Wednesday, 10 March 2010

Women's reservation bill

Let me start off by congratulating the Congress on effectively pushing through a momumental piece of legislation through the Rajya Sabha (for the uninitiated: the Rajya Sabha is the upper house of the bicameral Indian parliament). Having said that, I would also like to express a word of caution, as a bill requires to be passed by both houses of parliament to become an act of parliament and that could well prove a rather sticky affair.

Nevertheless, the latest initiative of the Government of India deserves to be applauded. In a country with a billion plus population where women make up nearly half the numbers (in other words, over 500 million), the decision to ensure that at least a third of the candidates elected to power are women is a welcome one that was long overdue.

For all the talk of women's liberation, the undeniable truth is that contemporary Indian society is highly inequitable. Social evils like female foeticide, dowry and marital abuse remain pretty much the norm rather than the exception to this day. As a person who's studied history, I know for a fact that progressive societies have traditionally been equitable ones. Let's not forget that in ancient times, when India was a mighty country, women enjoyed a status at par with men. Is it a coincidence that the end of the first millenium of the Christian era, from which point India ceased to be a progressive country and started going downhill, was also the period when the status of women in Indian society started deteriorating?

The question that automatically follows is: will a single piece of legislation change the status of women in India? Can it change the values and beliefs of a society that has favoured males for over a thousand years? My answer is that it can, if backed by proper implementation and good intentions. There are several skeptics who fear- not entirely without reason- that the reservation is likely to produce many more Rabri Devis and could become a device for politicians to prop up their spouses and kids to capture power by proxy.

Such fears aren't unfounded, but let's make a distinction between a flawed system and flawed use thereof. Any system is finally only as good or bad as the person using it. Admittedly women's reservations could be abused. But abuse of a system does not by itself make the system flawed. True, it could easily come to pass. But should a progressive step be retracted merely because it could be misused? Using the same argument, we could decide to maintain the status quo on all fronts- any change could just as easily be perverted for nefarious ends, isn't it?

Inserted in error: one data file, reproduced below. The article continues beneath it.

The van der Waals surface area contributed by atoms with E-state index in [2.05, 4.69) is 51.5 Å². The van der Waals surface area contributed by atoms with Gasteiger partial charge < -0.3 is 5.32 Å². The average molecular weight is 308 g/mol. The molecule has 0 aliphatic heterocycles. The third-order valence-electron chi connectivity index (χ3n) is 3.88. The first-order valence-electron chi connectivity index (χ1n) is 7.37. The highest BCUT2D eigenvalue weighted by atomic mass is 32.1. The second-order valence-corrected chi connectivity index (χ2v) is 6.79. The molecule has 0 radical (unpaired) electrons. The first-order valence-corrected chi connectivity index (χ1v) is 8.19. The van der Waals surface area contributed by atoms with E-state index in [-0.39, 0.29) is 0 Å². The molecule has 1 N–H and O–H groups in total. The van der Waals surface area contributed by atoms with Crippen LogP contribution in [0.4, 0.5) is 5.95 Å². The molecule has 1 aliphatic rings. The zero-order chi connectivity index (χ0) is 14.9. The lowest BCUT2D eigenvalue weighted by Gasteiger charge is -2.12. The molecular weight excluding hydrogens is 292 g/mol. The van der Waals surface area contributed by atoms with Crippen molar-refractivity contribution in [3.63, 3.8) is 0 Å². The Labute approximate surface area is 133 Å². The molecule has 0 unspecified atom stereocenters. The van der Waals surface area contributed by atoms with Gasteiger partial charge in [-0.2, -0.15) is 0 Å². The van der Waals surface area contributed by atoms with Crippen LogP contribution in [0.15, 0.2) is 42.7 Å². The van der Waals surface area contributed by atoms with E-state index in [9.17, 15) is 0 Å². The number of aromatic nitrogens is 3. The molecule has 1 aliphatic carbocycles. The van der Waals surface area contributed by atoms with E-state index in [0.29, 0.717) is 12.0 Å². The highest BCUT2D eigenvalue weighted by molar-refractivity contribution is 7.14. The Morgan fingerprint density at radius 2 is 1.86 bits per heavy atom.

Taking an optimist's viewpoint, I would say that women's reservation, together with other initiatives in the fields of education and inclusive growth could foster a socio-economic transformation. At a social level, it should make women more aware of their rights, which in turn would result in the creation of a more egalitarian society. To be sure, the changes would take two to three generations to happen. Should my optimist's beliefs prove true, Indian society should have undergone a metamorphisis in another 3-4 decades.

The forces of transformation have already started, but reservations could well provide the impetus that the socioeconomic transformation so badly needed. If nothing else, our 'representative' institutions will indeed represent our population. It will enable the largely disenfranchised women to have their voice in the running of the country. God willing, it will enable women to have a voice in running their own lives- the one thing most Indian women still do not enjoy 63 years after independence.

The difference between the Women's Reservation Bill being just a piece of meaningless legislation or the force that heralds a revolution could well be the difference between India remaining an inequitable and underacheiving and becoming a truly progressive and inclusive society.

Make no mistake, this bill could shape the future of a great country.

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